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Pietermaritzburg is a large city located in the KwaZulu-Natal province of South Africa.
It is not only the second-largest city in the province, but also the provincial capital, and as such serves as an important administrative hub as well as a major population center for the country as a whole. The city’s name is often abbreviated to Maritzburg or simply PMB, and also goes by its Zulu name of umGungundlovu. Pietermaritzburg is a notable industrial center for the region, producing a variety of goods, as well as an educationally important city with many schools as well as a campus of the University of KwaZulu-Natal.
Pietermaritzburg was originally founded in 1838 by the Voortrekkers, shortly after their victory against the Zulu chief Dingane at the Battle of Blood River. For a short time, the city was the capital of the newly founded Boer republic in the region, known as Natalia. By 1843, however, Britain had taken control of Pietermaritzburg and the surrounding region, and the city became the administrative seat of the Natal Colony. A fort and garrison were built shortly thereafter, followed by a city hall and other administrative buildings in 1893.
Pietermaritzburg’s name is derived from that of Piet Retief and Gert Maritz, both Voortrekker leaders (despite the fact that neither man ever actually reached the area in which the city is located). Prior to the arrival of Europeans in the area, the Zulu Empire knew it as Umgungundlovu (roughly translating to ‘place of the elephant’), and was reputedly an elephant hunting ground that supplied the Zulus with a great deal of ivory, which they traded with the British at the nearby port of Durban. Today, the city retains its Voortrekker name, while the district of which it forms a part goes by the original Zulu.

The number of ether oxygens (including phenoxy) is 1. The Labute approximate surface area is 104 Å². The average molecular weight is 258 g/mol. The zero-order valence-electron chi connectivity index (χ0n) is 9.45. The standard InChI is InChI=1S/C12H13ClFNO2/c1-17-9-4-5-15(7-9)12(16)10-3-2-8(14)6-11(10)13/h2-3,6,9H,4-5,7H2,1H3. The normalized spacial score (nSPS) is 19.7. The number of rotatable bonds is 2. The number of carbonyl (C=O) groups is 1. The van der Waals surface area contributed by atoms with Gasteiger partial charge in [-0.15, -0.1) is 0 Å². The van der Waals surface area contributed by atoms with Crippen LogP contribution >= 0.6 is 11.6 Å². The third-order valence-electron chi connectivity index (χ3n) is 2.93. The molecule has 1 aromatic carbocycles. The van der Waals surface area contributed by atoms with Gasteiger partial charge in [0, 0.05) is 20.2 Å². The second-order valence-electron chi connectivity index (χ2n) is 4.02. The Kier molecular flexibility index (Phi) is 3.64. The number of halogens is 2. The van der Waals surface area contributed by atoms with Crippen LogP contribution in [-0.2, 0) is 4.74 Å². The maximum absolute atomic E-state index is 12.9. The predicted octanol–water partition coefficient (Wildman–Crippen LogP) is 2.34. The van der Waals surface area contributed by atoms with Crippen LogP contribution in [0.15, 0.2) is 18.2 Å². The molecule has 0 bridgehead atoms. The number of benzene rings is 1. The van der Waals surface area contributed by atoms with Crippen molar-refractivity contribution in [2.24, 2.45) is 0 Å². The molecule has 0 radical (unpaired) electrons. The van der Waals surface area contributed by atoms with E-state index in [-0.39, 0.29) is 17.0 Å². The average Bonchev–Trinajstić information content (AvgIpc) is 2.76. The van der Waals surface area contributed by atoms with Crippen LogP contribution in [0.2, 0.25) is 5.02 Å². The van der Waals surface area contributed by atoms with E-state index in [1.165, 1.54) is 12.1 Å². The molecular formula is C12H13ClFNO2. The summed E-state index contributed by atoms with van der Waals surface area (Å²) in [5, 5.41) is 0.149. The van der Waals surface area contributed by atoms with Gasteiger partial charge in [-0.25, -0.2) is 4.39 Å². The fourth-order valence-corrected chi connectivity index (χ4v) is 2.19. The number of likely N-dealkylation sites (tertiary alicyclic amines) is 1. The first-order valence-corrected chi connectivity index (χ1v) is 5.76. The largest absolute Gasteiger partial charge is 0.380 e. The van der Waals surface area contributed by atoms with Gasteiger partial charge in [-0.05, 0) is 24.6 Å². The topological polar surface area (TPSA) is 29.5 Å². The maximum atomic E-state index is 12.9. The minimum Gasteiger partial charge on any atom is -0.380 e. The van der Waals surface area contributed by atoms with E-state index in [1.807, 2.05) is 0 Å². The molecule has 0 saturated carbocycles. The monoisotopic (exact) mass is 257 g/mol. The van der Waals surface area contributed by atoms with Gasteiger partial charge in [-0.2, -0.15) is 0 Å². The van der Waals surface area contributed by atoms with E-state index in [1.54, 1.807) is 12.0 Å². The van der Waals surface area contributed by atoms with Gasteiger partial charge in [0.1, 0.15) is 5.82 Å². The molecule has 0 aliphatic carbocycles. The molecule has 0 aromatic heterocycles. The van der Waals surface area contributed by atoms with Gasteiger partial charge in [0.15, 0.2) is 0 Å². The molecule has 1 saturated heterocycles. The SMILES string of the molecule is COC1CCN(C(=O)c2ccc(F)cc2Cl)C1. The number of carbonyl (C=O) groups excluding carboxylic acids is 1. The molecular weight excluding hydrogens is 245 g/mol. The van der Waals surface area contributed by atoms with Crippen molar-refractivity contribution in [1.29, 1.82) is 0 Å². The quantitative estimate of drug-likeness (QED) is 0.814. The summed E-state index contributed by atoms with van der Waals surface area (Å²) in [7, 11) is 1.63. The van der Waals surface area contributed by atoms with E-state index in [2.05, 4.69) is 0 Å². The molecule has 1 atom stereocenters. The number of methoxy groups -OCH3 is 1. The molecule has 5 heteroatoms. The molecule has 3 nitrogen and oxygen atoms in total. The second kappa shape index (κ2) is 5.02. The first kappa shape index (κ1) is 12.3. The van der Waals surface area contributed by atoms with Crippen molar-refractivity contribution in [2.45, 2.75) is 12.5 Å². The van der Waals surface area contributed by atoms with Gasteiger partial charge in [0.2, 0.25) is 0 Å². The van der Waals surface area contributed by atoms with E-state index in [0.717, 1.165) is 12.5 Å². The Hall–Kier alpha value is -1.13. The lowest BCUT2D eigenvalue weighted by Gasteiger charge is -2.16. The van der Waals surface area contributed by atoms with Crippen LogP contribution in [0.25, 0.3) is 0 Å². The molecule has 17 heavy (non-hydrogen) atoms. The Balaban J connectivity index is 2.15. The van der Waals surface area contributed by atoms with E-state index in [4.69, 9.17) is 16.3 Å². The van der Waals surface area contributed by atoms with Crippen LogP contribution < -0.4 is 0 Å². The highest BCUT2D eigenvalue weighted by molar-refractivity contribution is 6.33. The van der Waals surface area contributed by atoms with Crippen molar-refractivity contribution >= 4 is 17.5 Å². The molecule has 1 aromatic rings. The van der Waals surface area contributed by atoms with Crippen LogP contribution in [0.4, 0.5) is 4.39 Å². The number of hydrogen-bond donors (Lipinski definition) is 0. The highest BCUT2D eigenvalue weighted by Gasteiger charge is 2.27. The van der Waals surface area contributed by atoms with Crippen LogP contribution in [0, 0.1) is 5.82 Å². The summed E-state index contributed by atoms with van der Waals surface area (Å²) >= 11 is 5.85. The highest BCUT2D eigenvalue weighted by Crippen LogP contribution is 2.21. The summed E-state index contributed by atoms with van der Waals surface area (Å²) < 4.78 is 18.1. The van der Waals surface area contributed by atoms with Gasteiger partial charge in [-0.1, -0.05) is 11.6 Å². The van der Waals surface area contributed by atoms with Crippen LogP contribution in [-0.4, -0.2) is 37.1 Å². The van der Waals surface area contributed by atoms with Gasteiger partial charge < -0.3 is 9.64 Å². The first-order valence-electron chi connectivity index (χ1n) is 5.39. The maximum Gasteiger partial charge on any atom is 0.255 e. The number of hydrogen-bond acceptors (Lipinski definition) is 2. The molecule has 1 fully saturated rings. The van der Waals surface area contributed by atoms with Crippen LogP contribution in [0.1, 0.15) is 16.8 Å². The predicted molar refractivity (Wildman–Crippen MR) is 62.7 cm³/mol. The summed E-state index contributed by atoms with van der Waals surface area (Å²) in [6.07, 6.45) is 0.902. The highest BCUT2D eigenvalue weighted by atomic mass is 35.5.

Before the end of apartheid in 1994, Pietermaritzburg had been the capital of the Natal Province. Following the subsequent restructuring of government, the city went on to share this status with nearby Ulundi for around a decade, before this decision was officially reversed in 2004, leaving Pietermaritzburg as the sole provincial capital.
Pietermaritzburg is located near the East Coast of South Africa, some ninety kilometers from the coastal city of Durban. The city is located within the Umgungundlovu district, and is governed by the Msunduzi Local Municipality.
Pietermaritzburg is home to a number of notable landmarks of both historical and cultural value. The South African National Biodiversity Institute (SANBI) Botanical Gardens offer a look at the local flora, while the city hall is a striking example of colonial architecture that remains today. A statue of Mahatma Gandhi also stands in the city to commemorate the formative time he spent there as a young lawyer.
Pietermaritzburg is home to approximately 223,448 people, at a density of around 1800 per square kilometer.
The majority of the population is Black African, with Zulu being the most commonly spoken first language.
The city covers a total area of around 126km2.